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Wednesday, March 02, 2011

Don't Let EU Define Our Oil Sands Emissions Policy

Dr Andrew Leach has an interesting vision around oil sand greenhouse gas emissions policy in an op-ed today.  Dr. Leach is an Energy, Environment and Resource Economist at the U of A and a fellow blogger.

I will be on a panel with Mike Hudema of Greenpeace and Rich Hyndman of the Canadian Association of Petroleum Producers to respond to Dr. Leach's lecture entitled "How Our Approach to GHG Policy Could Kill the Oil Sands."  It is at 6:30 reception and presentation from 7-9 pm March 3 at ETLC Solarium, 2nd floor on the U of A campus.

We at Cambridge Strategies Inc. have recently done some values-based research with the Oil Sands Research and Information Network on what values Albertans what to see guide and drive the development of their oil sands.   This research found that 89% of Albertans believed that the oil sands are key to the future prosperity of Alberta.  The overarching question for Albertans is not should we develop the oil sands but how should we develop this enormous resource.

Like Dr. Leach I see some of key issues that can't be allowed to compete against each other but must be integrated as as co-creative opportunities around GHG emissions and the development of the oil sands.  Co-creative oil sands development opportunities must craft and integrate diverse opportunities for increased prosperity that enhance and harmonize with environmental obligations.

The corporate social license to operate in oil sands development must be part of a cultural shift around oil sands development.  That shift must stretch beyond merely qualifying for a social license to operate.  We need developers and operators to aspire to be worthy of public acknowledgement as a preferred steward of this vital and publicly owned natural resource.

GHG emissions are the #1 oil sands development value concern for 21.2% of Albertans.  It is #4 for all Albertans in a random sample.  It is behind concerns over reclamation, habitat protection and ecological monitoring. Water usage concerns are #5 in priority but these values all inter-relate to one another and have to be dealt with as a whole to make a real difference.

There are major political factors at play around GHG.  Dr. Leach points to some like the international perceptions of oil sands, the European Union specifically.  He also deals with the carbon pricing challenge, and points out that Alberta's "way out of this mess is through carbon pricing."  I totally agree but the political ideology/mythology in the right wings that dominate the Alberta political power structure see carbon pricing  as a job killing tax and therefore it is "politically"off the table. Ironically Alberta already has a modest carbon "tax" based on large emitters only.  It is a penalty approach akin to an "abuser fee" and is so low that it does not really encourage behaviourial changes in industry.

There is another below the radar political reality around CO2 emissions and oil sands development.  Our research shows that 57% of Albertans believe that there is some capture of oil sands related CO2 emissions.  The truth is virtually none of oil sands produced CO2 is currently captured.  While oil sands CO2 emissions are only  about 15% of Alberta's total CO2 emissions they get almost all of the media attention, here and abroad.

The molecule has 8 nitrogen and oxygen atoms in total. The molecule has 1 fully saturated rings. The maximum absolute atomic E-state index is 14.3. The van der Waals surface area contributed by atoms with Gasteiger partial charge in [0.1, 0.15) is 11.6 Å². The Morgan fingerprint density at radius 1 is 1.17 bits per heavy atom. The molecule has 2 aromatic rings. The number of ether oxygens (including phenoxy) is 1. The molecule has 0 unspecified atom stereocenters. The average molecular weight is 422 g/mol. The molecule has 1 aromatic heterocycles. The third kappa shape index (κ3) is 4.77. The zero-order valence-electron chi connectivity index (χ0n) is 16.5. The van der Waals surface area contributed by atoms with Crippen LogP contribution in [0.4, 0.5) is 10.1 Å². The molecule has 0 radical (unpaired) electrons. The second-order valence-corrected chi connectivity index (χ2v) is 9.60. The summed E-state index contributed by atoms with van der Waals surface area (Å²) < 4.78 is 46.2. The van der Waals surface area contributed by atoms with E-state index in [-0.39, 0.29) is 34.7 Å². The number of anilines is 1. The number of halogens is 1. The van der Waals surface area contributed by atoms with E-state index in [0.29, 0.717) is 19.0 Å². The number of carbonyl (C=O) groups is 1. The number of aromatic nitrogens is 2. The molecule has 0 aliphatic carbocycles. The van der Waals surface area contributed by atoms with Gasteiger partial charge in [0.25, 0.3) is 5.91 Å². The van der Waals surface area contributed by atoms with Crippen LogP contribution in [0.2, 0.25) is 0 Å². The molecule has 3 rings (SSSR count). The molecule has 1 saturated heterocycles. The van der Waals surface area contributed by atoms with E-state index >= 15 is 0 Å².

The facts, while interesting, often have precious little to do with perceptions and in politics perceptions are reality. If Albertans come to realize that the truth of oil sands CO2 capture is vastly different from their perceptions and their expectations there is a potential for serious political consequence.  Will Albertans feel betrayed, mislead or worse yet, lied to, once they realize this discrepancy between facts and perceptions?  Will the $2billion fund dedicated to carbon capture from other non-oil sands emissions be enough to mitigate what some have referred to as the oil sands CO2 betrayal factor?

There is a tense relationship that is not getting any easier between the citizens of Alberta as owners of the oil sands, the industry who are tenants and the government who are the property managers of this vital resource.  Leadership is lacking in all spheres.  The acrimonious debates between environmentalists, industry and government produces a great deal of heat. I am not so sure they add much light on the issues so citizens can have a meaningful understanding of what needs to be done, what is being done and is it enough to get it right.

I applaud the University of Alberta students from the Energy Club, the Commerce and Energy and Environment Group from the School of Energy and Environment are sponsoring this series of dialogues of Oil Sands Visionaries.   So Albertans, as owners of the oil sands, come out tomorrow night and get some information and insight about how your oil sands can be developed in ways that align with your values. 

Hope to see you tomorrow night.